Jean McBride feels that Tony Blair cannot now ignore the Appeal court ruling and that urgent steps should now be taken to dismiss her son's killers.

"In any other civilised country, my son's killers would never have been allowed back into an army," she said. "They gave us assurances that these two would never be put in a situation where they could kill again. Then they handed them their guns and sent them off to Iraq."

On Wednesday, John Spellar, the new NIO minister with responsibility for Criminal Justice, Human Rights and Equality, refused to meet with Jean McBride. Spellar was one of the people involved in the decision to allow both Wright and Fisher to remain in the army in 1995. He was a member of the British Army Board that voted to retain the two soldiers in spite of their conviction.
The previous day, at her request, the Pat Finucane Centre had phoned and faxed his office to request an urgent meeting following his appointment as Minister with responsibility for Criminal Justice, Human Rights and Equality. At a press conference on Wednesday, Spellar refused the request. He instead stated that a meeting may be possible with the Secretary of State and the Victims Minister. "I am tired of simply being portrayed as a victim," said McBride. "My human rights were violated by John Spellar. I did not request and I do not want to meet with any other minister. I have heard enough of the guff, blather and excuses from various ministers.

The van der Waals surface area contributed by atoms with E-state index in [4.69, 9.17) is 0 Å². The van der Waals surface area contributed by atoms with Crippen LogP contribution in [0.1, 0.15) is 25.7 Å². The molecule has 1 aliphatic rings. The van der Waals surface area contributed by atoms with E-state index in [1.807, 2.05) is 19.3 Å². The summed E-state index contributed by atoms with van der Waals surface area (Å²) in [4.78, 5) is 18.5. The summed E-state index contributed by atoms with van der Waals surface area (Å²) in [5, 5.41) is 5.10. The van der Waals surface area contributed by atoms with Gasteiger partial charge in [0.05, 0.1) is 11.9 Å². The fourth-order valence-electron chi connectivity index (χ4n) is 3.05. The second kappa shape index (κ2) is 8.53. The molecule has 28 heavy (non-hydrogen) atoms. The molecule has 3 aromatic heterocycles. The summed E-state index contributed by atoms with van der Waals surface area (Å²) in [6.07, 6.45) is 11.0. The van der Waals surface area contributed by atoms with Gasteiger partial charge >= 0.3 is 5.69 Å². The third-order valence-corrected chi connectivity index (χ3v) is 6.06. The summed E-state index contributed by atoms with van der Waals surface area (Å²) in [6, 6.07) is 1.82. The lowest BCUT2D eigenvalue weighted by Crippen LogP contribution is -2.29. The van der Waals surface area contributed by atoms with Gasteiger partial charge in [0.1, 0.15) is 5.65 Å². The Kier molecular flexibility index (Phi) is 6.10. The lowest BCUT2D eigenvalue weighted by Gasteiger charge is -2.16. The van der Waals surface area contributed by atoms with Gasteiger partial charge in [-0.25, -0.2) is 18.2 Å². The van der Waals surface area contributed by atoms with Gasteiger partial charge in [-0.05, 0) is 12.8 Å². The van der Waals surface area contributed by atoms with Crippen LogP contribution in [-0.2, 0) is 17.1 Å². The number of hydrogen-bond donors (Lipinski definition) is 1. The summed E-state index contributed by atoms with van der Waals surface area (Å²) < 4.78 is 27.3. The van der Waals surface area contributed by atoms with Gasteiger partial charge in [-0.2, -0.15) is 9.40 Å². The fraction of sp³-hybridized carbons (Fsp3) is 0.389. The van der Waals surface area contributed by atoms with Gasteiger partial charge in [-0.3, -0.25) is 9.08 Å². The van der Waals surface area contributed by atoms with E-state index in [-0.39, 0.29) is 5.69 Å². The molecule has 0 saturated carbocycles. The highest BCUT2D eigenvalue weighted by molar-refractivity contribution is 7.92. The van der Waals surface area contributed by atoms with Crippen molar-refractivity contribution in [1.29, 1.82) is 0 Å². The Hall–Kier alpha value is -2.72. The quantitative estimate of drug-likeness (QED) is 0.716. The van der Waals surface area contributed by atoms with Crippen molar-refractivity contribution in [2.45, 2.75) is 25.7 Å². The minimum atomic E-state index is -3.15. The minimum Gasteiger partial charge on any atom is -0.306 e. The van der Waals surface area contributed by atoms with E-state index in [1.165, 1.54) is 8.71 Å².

"John Spellar was directly responsible for violating the human rights of my family. He showed scant regard for the criminal justice system, which had found the two men guilty of murder and he reinforced the view that there is no equality of treatment for those who have suffered loss due to the actions of British soldiers."

"Until and unless John Spellar agrees to a meeting I cannot believe that the broader community could co-operate in any way with his office."

"Both Mark Durkan and Gerry Adams have stated that he is totally unfit to take ministerial responsibility for Criminal Justice, Human Rights and Equality. If he wants to prove that he is fit to hold this office the least he can do is meet with me."

"Until John Spellar agrees to meet Jean McBride, no one should agree to meet him," says the Pat Finucane Centre. "The only communication with him should be to express support for Peter McBrideís family and anger at the continued employment of Scots Guards Mark Wright and James Fisher."